Date: 19 Nov 93 15:16:06 GMT [follows article 15610 in sci.psychology, 56949 in sci.skepti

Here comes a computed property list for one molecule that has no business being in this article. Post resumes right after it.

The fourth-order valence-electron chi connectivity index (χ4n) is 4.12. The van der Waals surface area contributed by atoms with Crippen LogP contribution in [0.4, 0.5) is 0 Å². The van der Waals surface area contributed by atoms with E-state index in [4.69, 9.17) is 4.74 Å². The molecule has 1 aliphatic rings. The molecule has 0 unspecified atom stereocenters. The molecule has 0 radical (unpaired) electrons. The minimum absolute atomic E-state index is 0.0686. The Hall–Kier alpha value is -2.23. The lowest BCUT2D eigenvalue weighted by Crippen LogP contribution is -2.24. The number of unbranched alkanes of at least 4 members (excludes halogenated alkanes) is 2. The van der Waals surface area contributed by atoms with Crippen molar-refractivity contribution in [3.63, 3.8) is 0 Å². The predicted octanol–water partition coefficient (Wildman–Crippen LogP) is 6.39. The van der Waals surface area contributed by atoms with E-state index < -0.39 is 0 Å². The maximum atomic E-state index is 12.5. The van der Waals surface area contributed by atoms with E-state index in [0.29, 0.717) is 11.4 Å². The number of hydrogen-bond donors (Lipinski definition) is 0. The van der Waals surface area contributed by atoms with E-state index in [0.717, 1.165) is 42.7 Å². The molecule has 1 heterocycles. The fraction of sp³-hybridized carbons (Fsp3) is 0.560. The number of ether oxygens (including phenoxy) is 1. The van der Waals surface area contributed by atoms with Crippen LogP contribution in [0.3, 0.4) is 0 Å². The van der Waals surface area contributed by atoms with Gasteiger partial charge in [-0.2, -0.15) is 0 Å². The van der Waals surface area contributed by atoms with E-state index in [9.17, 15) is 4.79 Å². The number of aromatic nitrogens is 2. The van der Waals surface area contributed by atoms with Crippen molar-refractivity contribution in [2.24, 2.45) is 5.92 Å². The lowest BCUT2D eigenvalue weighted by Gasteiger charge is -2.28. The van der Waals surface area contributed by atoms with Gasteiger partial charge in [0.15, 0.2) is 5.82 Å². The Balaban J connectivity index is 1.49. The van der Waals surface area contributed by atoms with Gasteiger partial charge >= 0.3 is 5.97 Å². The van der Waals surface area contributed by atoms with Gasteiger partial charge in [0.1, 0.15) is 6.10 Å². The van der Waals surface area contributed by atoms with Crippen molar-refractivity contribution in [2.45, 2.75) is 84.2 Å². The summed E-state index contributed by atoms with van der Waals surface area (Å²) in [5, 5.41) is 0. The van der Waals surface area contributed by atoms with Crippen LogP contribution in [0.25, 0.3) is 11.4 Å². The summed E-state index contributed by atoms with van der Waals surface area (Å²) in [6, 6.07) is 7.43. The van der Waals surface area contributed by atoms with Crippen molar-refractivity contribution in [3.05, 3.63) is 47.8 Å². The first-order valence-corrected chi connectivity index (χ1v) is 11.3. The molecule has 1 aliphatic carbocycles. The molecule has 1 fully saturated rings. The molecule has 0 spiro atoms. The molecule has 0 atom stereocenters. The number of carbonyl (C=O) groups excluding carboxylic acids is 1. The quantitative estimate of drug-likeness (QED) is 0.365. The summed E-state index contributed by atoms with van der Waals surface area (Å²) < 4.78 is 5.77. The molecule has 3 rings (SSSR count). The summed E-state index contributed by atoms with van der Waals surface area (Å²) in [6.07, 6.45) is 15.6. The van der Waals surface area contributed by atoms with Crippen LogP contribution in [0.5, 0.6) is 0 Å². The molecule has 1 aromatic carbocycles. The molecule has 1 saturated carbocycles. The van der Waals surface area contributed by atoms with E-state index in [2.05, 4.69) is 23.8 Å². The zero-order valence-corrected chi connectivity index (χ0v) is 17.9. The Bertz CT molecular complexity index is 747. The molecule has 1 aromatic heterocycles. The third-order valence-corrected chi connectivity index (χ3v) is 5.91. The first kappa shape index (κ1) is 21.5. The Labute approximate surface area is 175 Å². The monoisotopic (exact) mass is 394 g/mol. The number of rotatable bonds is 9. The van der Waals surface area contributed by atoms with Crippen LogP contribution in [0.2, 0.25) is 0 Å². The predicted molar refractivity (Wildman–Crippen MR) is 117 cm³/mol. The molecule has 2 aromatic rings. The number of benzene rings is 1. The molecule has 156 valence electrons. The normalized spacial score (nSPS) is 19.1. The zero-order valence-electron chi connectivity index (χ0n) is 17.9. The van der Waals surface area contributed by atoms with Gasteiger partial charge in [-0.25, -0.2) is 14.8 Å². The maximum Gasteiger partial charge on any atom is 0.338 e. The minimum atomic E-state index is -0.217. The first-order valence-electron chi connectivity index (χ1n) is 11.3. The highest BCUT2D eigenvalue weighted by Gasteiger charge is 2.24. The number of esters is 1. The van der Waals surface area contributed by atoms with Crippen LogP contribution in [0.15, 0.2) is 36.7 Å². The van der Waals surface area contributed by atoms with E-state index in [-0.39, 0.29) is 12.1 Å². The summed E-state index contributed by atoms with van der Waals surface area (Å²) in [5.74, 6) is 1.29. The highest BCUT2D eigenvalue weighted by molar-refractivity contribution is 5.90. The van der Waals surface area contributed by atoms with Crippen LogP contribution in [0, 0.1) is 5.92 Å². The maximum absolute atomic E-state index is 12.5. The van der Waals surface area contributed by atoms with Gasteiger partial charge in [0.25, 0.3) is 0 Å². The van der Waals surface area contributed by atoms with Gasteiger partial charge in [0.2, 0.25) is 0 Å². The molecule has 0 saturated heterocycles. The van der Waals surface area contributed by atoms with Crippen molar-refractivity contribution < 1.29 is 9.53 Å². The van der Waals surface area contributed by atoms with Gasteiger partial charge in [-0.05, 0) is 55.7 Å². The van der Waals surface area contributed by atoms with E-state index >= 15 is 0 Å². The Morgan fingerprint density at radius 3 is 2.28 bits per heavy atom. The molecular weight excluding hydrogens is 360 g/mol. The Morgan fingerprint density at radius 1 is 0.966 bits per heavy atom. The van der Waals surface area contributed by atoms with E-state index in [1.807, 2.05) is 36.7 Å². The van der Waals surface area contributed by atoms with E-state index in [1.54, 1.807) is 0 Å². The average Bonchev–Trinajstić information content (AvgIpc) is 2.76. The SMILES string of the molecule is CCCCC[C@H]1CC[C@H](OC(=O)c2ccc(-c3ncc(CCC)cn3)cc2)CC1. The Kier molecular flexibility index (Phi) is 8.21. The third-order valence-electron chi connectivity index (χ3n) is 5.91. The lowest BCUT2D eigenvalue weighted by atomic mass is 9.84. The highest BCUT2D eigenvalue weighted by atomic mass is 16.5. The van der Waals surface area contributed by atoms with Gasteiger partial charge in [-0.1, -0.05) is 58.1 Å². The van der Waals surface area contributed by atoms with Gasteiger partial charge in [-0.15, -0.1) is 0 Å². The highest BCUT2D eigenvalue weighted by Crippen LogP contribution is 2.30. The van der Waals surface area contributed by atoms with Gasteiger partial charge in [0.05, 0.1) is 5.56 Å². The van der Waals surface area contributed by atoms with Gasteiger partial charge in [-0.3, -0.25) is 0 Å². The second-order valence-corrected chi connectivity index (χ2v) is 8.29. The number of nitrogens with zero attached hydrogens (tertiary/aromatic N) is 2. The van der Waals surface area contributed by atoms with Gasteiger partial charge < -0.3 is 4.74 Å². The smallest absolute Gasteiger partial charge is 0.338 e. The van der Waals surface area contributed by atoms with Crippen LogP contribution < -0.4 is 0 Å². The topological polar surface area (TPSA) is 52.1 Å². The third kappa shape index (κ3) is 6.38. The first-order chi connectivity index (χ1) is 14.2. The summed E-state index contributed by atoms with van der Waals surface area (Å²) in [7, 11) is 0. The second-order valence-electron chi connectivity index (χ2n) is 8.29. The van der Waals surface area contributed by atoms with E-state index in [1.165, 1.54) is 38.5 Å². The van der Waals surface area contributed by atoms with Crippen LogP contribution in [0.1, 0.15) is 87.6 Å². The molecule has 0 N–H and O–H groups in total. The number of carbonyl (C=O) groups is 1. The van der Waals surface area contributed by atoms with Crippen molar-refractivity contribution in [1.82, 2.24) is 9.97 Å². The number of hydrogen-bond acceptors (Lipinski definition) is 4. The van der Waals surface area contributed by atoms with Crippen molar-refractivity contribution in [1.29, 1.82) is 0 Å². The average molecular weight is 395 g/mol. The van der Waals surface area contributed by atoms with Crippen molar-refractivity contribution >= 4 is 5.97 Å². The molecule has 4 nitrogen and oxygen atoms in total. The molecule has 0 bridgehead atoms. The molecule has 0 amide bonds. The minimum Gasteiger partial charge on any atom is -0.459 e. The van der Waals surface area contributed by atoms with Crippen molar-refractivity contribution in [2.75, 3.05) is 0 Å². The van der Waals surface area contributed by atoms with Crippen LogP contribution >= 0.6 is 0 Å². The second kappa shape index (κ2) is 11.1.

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From: (Todd I. Stark) Date: 19 Nov 93 15:16:06 GMT Organization: Digital Equipment Corporation Message-ID: <> Newsgroups: sci.skeptic,sci.psychology [follows article 15610 in sci.psychology, 56949 in sci.skeptic] Subject: re: Sci.Skeptic FAQ review request Here is my first attempt to come up with a FAQ on the subject of "false memory," per Paul's request. (I didn't try to address the reliability of memory in general here, it seemed like a little too broad a topic for me to attempt). =========================================================================== --------------------------------------- 10.1 What is "False Memory Syndrome ?" --------------------------------------- There is currently no such standard medical diagnosis in the U.S. as "False Memory Syndrome." "False Memory Syndrome" is a term coined by a support and advocacy group based in Philadelphia, Pa. in the U.S., the False Memory Syndrome Foundation, Inc., to publicize and dramatize the plight of parents, alleged pedophiles, and other adults who feel they have been unjustly accused of child abuse. The initial membership of the FMS consisted of 202 families who had contacted psychologist Ralph Underwager, a frequent advocate for accused sex offenders. The current executive director is Pamela Freyd, PhD.. The basic premise of the FMS idea is that : under conditions of therapy, a child's (person's) recollection of past events may be distorted, even radically, and that convincing evidence of of psychological trauma and detailed false testimony against an innocent person may be _manufactured_ by the (unwitting) facilitation of a therapist, who is motivated to find abuse where there is none. Underwager's work has been criticized on the same basis as criticism of the FMS itself, that he appears biased against children alleging sexual abuse (Salter). This is of course met by the symmetric claim from FMS advocates and others, that some percentage of therapists seem to specialize in finding abuse, and are unfairly biased against the accused adults. Various examples of popular psychology literature are often quoted to support (and sometimes symbollize) this contention. _The_Courage_to_Heal_ is an example of this genre, suggesting that forgotten abuse is so likely that any woman who has any suspicion at all of having been abused probably was. The issue around "False Memory" is then the degree to which the therapist may have (unwittingly or deliberately) contributed to a remembrance of serious abuse which did not occur, or may have exaggerated the incidence or severity of the abusive behavior. There seems to be sufficient evidence, both from clinical tradition and from experimental data on human memory, to establish that there is a possibility for the client of a strongly motivated therapist to be influenced by the expectations of the therapist, even to the point of forgetting or distorting important life events, or manufacturing them. (See examples in Goldstein, 1992; general comments by Loftus, 1993; and descriptions by Ofshe and Tavris cited in the references). The use of hypnosis has been particularly controversial since it involves an unusually intimate form of both verbal and non-verbal communication. In hypnosis, the client is highly motivated to respond with historical reconstructions at the request of the therapist, even if they do not have sufficient details to reconstruct past events accurately. This is related to what is called the 'response criterion problem' in experimental hypnosis research. (Klatzky and Erdely, 1985). Hypnosis also has some notoriety in this regard because of the clinical phenomenon for which Milton Erickson coined the term 'vivification,' where vividly imagined events are difficult or impossible to distinguish from ongoing sensory perceptions or from recollections, and the possibility that such a vivid imagining could be remembered as a veridical life event. Some experimental research also appears to confirm the potential for hypnotic suggestion to radically alter even the ongoing sensory perception of good hypnotic subjects (Spiegel, 1989). Canadian Psychiatrist William Sargant (see his work on political and religious conversion, Sargant, 1959) also did some classic work in which he demonstrated the therapeutic value of "abreaction," or in this case, vividly imagined 'false' events, with the help of hypnosis or sometimes ethyl ether. It is sometimes claimed that distortions introduced with the help of hypnotic suggestion can be picked up with standardized tests. A test for whether cult members had been "brainwashed" was used with some claimed success (Verdier, 1977). More recently, research into picking up stable dissociative tendencies has shown some promise. There appear to be some general groupings of traits which may correlate with unusually vivid imagery and extremely active fantasy life in some individuals (Wilson & Barber, 1983), which has been hypothesized to be related to the need to dissociate mentally in order to avoid severe anxiety. This would theoretically allow "false memory" to occur more readily in these individuals, (though it would at the same time also raise the question of what early anxiety-provoking event may have triggered the dissociation) and also provide a plausible mechanism for the claims of repressed memories. There may also be some neurological similarities (Persinger, 1992), and some common early life experiential triggers. There is no known reliable way at this time to verify whether a particular recollection was actually introduced as a so-called "false memory." The most promising research in this area seems to point to the possibility that we may someday be able to more reliably pick out the 'fantasy prone,' at least as a relative number on a scale, but this still leaves the question open as to cause and effect. Did a severe early trauma provoke the need for escape into a rich inner fantasy world, or was the remembrance of a traumatic past solely the result of a therapist taking advantage of "fantasy proneness ?" So, one of the more useful functions of an advocacy group such as the FMS is to educate the public to the possibility that even the most real seeming and vivid memories could possibly have been fabricated or exaggerated by interaction with a therapist. One of the less useful results of a group like the FMS is to cast aspersions and additional frustrating doubt on the claims of an already desperate child who is having a difficult time understanding and recovering from a traumatic experience. References : Klatzky and Erdely, 1985, "The response criterion problem in tests of hypnosis and memory," International Journal of Clinical and Experimental Hypnosis , 33, 246-257. Ofshe, Richard, 1992, "Inadvertent Hypnosis During Interrogation," International Journal of Clinical and Experimental Hypnosis , 11:125-155. Goldstein, Eleanor, 1992, Confabulations , Boca Raton, Fla:Social Issues Research Series Loftus, Elizabeth, June 27,1993, "You Must Remember This ... ... or do you ? How Real are Repressed Memories ?" Washington Post . Ofshe, Richard and Ethan Watters, (March, 1993), "Making Monsters," Society . Tavris, Carole, (Jan 3,1993), "Beware the Incest-Survivor Machine," N.Y. Times Book Review. Persinger MA. "Neuropsychological profiles of adults who report 'sudden remembering' of early childhood memories: implications for claims of sex abuse and alien visitation/abduction experiences." Perceptual & Motor Skills. 75(1):259-66, 1992 Aug. Wilson and Barber, "The Fantasy Prone Personality : Implications for understanding imagery, hypnosis, and parapsychological phenomena," in Imagery ,Current Theory, Research , and Application , from Wiley Press, 1983. Paul A. Verdier, "Brainwashing and the Cults, an expose on capturing the human mind," 1977, Wilshire Books. William Sargant, "Battle for the Mind, a physiology of conversion and brainwashing," 1959, N.Y.: Harper and Row John Marks, "The Search for the 'Manchurian Candidate,' The CIA and Mind Control," 1979, N.Y.: New York Times Book Co. pp. 190 D. Spiegel et al, 1989, "Hypnotic alteration of somatosensory perception," American Journal of Psychiatry "A conversation with Pamela Freyd, Ph.D. Co-founder and executive director, False Memory Syndrome Foundation, Inc" by David Calof in Treating Abuse Today, Vol 3(3), 25-39 +-----------------------------------------------------------------------------+ | Todd I. Stark | | Digital Equipment Corporation (215) 542-3573 | | Philadelphia, Pa. 19152 USA | +-----------------------------------------------------------------------------+ | "There are four basic types : the cretin, the imbecile, the stupid, and the | | mad. Normality is a balanced mixture of all four." Umberto Eco | +-----------------------------------------------------------------------------+